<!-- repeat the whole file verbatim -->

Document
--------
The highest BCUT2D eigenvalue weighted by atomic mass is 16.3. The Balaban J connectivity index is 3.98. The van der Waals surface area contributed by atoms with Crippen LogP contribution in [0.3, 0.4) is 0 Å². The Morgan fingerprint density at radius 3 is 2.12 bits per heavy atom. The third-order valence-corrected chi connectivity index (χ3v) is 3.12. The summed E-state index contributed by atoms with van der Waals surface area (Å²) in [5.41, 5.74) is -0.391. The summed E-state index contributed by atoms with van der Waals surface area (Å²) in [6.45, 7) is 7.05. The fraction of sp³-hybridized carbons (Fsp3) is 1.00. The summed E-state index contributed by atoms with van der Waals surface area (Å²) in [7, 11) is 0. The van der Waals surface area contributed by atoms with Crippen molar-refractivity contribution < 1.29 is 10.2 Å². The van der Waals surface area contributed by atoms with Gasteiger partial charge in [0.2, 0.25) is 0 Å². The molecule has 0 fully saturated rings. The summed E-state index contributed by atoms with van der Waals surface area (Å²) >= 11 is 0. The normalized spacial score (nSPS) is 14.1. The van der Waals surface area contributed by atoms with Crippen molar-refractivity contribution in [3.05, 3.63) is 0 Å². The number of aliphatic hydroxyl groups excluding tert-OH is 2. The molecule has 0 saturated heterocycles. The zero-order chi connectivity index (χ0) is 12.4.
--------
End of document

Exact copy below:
The highest BCUT2D eigenvalue weighted by atomic mass is 16.3. The Balaban J connectivity index is 3.98. The van der Waals surface area contributed by atoms with Crippen LogP contribution in [0.3, 0.4) is 0 Å². The Morgan fingerprint density at radius 3 is 2.12 bits per heavy atom. The third-order valence-corrected chi connectivity index (χ3v) is 3.12. The summed E-state index contributed by atoms with van der Waals surface area (Å²) in [5.41, 5.74) is -0.391. The summed E-state index contributed by atoms with van der Waals surface area (Å²) in [6.45, 7) is 7.05. The fraction of sp³-hybridized carbons (Fsp3) is 1.00. The summed E-state index contributed by atoms with van der Waals surface area (Å²) in [7, 11) is 0. The van der Waals surface area contributed by atoms with Crippen molar-refractivity contribution < 1.29 is 10.2 Å². The van der Waals surface area contributed by atoms with Gasteiger partial charge in [0.2, 0.25) is 0 Å². The molecule has 0 fully saturated rings. The summed E-state index contributed by atoms with van der Waals surface area (Å²) >= 11 is 0. The normalized spacial score (nSPS) is 14.1. The van der Waals surface area contributed by atoms with Crippen molar-refractivity contribution in [3.05, 3.63) is 0 Å². The number of aliphatic hydroxyl groups excluding tert-OH is 2. The molecule has 0 saturated heterocycles. The zero-order chi connectivity index (χ0) is 12.4.